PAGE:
I drove past Beaver the other day. I always look toward the old highway that entered the town from the north before the freeway came through.
On a Sunday evening in April 1968, Utah Highway Patrol Trooper Joe Benson noticed four “hippies” loitering on the highway that passed through Beaver. He pulled over to investigate. When the hippies claimed to be just passing through, he let them go.
A few minutes later, Beaver City Marshal Gerald Nowers was called to a service station to check out some “hippie types” hanging around. The four asked about a bus schedule.
The marshal offered to let them sleep in the jail, but the four said they had money for a motel, so he gave them a ride in his patrol car to the north edge of town and turned them loose.
Nowers and Benson were just doing their jobs, which was to make sure an unsavory element — in this case, four suspicious hippies — didn’t grow too attached to the area. Nothing good could come of that, they reasoned.
What no one at the time knew — other than the four hippies — was that, just a few hours before, the four had broken out of the Beaver County jail, where they had been locked up for five days awaiting trial on an auto theft charge.
Not only was the county jail unstaffed at night, none of the arrest information had been shared with other law enforcement agencies.
Growing bored and eventually creative, the four used a piece of angle iron removed from one of the bunks to pry off the jail locks. They then broke into the sheriff’s office, recovered their belongings, and fled.
The escape wasn’t discovered until the following morning, when a deputy showed up at the jail to feed the prisoners. Beaver County Sheriff Mel Tait sent out the alarm. The county’s jeep posse scoured the area looking for the escapees.
Breaking out of jail and managing to fool the first two cops they came across must have been a huge laugh for the escapees — until the sun came up.
That’s when two of the four — who were from New Jersey — decided that wandering a patch of earth where liquid in any discernible quantity mainly consisted of jack rabbit urine wasn’t for them.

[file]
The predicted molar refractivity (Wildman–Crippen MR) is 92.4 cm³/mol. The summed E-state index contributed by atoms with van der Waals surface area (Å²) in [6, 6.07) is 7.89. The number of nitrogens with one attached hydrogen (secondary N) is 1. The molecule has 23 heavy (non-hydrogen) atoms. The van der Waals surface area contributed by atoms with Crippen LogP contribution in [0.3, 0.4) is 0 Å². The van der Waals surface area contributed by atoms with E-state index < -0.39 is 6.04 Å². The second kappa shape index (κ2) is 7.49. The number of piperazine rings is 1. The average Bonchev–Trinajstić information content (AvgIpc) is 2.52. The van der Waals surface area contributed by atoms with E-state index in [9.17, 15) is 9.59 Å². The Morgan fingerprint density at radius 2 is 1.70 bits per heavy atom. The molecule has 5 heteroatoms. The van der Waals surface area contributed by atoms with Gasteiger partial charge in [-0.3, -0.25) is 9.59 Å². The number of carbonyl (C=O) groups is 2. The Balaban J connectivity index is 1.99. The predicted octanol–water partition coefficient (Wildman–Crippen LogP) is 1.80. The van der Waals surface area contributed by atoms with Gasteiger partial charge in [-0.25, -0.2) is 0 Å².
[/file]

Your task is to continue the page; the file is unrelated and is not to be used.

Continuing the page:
They were trudging back to Beaver to surrender when the chagrined and annoyed Trooper Benson and Marshal Nowers came upon them just north of town. The other two were discovered a short time later, miserably crouched in the sketchy shade of some brush near Manderfield.
In a story that seems straight out of Mayberry on the “The Andy Griffith Show,” the episode caused a few laughs in the community.
But at least someone got it right. A few days later, an editorial appeared in the The Beaver Press decrying the poor facilities and equipment provided to law enforcement.
According to the editorial, it wasn’t that long ago before this incident that the Beaver marshal wasn’t even equipped with a car.
The mayor gave the marshal a whistle on a string, The Beaver Press reported on April 18, 1968, and told him “when you see one of them speeders comin’, get out there and blow this whistle and he’ll stop and you can take him to the judge.”
But rural law enforcement did its best to keep up. On Feb. 23, 1951, 17 years before the crazy jail break, Beaver marshals and UHP Trooper Tom Semmens were conducting a roadblock north of town, watching for an Orem bank robber.
The jail was even a worse affair than it was 17 years later in 1968, but it managed to hold onto three armed male teenagers who approached the roadblock in a car stolen from another state.
The three boys, escapees from an Indiana boys school, spent their four days quietly in the Beaver County jail, waiting for FBI agents to arrive from Salt Lake City.
The boys weren’t hippies. It was too early for that. But one of them would figure prominently in the free love movement two decades later. His name: Charles M. Manson.
Robert Kirby is The Salt Lake Tribune’s humor columnist. Follow Kirby on Facebook.